Warren-Dixon is of the view that any activity to have the BCL mine functional would need funding from government adding that it would be for him to see if anything in the private sector would come up in the form of partners who are willing to aid its operation or asserts.
He added that if there were no opportunities a full winding down scenario would take place.
“My first task is to understand the financial position of the company and also to review very quickly whether there are any short term opportunities to generate some value in the company,” says Warren-Dixon.
He could not state how creditors were going to react to this and what actions they might take to stop the liquidation.
“We are currently making sure how to honour the commitment by government to pay the BCL employees their end-of-October salaries. He added that the government gave him a commitment that if there were insufficient funds then it would assist for the time being,” but could not confirm whether they could pay salaries for the next 14 to 18 months. Warren-Dixon said he did not have the details as he was not part of the meeting when the issue was raised.
BCL major financial creditors
Dixion-Warren confirmed that the list of outstanding major creditors are Botswana Power Corporation (BPC) for huge power usage and Water Utilities Corporation (WUC) for the mine water supply and employees’ housing accommodations and top commercial banks.
“There are three banks involved which are Barclays Bank Botswana, First National Bank and Standard Chartered Bank Botswana. My team is on the ground assessing what needs to be assessed,” he said.
He stated that he was not sure yet if BCL had security creditors adding that there were also preference creditors which their ranking would be followed as the law requires for payout such as members of staff and BURS, adding that the shareholder had to support him with the information.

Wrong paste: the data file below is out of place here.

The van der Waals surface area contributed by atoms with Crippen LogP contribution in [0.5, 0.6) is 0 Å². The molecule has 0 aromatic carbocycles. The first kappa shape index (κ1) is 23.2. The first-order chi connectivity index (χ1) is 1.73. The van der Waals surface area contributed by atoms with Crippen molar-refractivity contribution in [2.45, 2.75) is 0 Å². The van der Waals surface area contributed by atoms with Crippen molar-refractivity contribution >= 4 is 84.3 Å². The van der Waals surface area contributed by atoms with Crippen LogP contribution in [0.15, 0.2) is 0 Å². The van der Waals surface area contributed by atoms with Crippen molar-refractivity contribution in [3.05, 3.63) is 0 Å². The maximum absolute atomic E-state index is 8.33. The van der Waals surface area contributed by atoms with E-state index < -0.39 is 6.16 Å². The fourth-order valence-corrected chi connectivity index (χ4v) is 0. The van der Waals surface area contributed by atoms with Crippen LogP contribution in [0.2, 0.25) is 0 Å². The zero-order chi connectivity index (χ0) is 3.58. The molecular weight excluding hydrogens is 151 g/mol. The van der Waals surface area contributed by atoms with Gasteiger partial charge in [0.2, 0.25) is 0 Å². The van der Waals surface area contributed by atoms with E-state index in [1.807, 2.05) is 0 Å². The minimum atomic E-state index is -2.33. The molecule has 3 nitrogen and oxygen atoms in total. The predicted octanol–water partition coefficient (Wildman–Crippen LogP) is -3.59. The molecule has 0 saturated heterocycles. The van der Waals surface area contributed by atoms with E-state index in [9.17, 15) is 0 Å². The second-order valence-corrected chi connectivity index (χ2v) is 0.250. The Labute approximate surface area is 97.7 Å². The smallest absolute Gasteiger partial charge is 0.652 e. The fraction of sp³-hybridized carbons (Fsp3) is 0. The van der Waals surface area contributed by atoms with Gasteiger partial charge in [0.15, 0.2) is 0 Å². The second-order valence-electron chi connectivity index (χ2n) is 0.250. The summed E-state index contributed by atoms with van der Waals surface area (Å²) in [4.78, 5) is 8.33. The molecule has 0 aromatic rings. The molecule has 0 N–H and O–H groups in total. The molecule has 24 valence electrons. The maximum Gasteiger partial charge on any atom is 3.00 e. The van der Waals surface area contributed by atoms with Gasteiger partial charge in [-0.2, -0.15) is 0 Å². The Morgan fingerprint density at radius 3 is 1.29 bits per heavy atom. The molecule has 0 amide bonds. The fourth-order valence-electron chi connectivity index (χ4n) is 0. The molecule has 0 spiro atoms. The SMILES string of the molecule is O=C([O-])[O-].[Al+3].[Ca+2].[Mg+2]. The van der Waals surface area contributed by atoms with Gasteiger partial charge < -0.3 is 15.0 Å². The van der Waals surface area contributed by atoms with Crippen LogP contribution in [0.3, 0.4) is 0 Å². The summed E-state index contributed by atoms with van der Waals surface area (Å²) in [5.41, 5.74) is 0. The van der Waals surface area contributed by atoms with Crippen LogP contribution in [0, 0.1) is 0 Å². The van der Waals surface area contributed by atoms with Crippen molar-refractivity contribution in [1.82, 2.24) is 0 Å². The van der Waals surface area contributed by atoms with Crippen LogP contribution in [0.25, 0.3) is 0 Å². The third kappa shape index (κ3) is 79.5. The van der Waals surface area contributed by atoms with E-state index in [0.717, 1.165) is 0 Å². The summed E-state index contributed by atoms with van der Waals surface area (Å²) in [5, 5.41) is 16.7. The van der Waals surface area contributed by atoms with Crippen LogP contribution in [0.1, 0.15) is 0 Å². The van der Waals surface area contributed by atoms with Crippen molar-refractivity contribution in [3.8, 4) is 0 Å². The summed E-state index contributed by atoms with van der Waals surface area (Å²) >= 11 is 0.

Information reaching Sunday Standard is that over and above the recent government guaranteed P1.2 billion loan from Barclays Bank of Botswana and South Africa’s ABSA Bank, which was be extended to the BCL group, the other creditors include First National Bank Botswana (FNBB) and a P35- million overdraft at Standard Chartered Bank.
“I have to do my own assessment to have up to date information and I am only going to know the status of the creditors when I start receiving claims from the creditors,” said Warren-Dixon.
He spoke of his role as making sure that that BCL mine asserts were secured and the operations wind down in an orderly manner. He stated that he was looking at the books of the mine to see what cash was available and what amount could be collected to take care of other expenses.
Warren-Dixon said the date when the court would decide if the company was placed under liquidation would be in February 2017, adding that the period was to allow him to assess whether there were good opportunities.
“This is provisional liquidation; potentially it means it can come out of this provisional liquidation if there is a sufficient business case. This entire process should be done with due diligence to get the best out of this unfortunate situation in the history of Botswana,” he stated.